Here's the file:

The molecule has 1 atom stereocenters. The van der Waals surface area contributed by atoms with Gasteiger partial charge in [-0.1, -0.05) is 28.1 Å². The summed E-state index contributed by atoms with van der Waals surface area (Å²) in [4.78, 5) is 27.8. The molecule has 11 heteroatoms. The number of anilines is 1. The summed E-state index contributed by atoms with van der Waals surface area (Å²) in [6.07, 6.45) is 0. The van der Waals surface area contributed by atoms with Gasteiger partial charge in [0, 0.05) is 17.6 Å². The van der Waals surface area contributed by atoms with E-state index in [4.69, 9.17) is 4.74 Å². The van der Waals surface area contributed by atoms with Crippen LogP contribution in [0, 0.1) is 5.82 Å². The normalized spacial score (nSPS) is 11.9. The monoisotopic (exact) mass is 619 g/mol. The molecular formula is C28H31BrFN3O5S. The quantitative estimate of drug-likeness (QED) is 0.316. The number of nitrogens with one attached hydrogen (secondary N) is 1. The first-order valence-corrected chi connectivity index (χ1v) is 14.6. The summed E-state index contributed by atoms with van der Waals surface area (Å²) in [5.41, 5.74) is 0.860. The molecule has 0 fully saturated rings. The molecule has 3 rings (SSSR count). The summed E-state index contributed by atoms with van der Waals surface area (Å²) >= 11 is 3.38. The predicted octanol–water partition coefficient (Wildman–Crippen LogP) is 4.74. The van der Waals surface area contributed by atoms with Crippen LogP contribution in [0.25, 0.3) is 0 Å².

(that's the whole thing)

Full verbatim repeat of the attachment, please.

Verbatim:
The molecule has 1 atom stereocenters. The van der Waals surface area contributed by atoms with Gasteiger partial charge in [-0.1, -0.05) is 28.1 Å². The summed E-state index contributed by atoms with van der Waals surface area (Å²) in [4.78, 5) is 27.8. The molecule has 11 heteroatoms. The number of anilines is 1. The summed E-state index contributed by atoms with van der Waals surface area (Å²) in [6.07, 6.45) is 0. The van der Waals surface area contributed by atoms with Gasteiger partial charge in [0, 0.05) is 17.6 Å². The van der Waals surface area contributed by atoms with E-state index in [4.69, 9.17) is 4.74 Å². The van der Waals surface area contributed by atoms with Crippen LogP contribution in [0, 0.1) is 5.82 Å². The normalized spacial score (nSPS) is 11.9. The monoisotopic (exact) mass is 619 g/mol. The molecular formula is C28H31BrFN3O5S. The quantitative estimate of drug-likeness (QED) is 0.316. The number of nitrogens with one attached hydrogen (secondary N) is 1. The first-order valence-corrected chi connectivity index (χ1v) is 14.6. The summed E-state index contributed by atoms with van der Waals surface area (Å²) in [5.41, 5.74) is 0.860. The molecule has 0 fully saturated rings. The molecule has 3 rings (SSSR count). The summed E-state index contributed by atoms with van der Waals surface area (Å²) >= 11 is 3.38. The predicted octanol–water partition coefficient (Wildman–Crippen LogP) is 4.74. The van der Waals surface area contributed by atoms with Crippen LogP contribution in [0.25, 0.3) is 0 Å².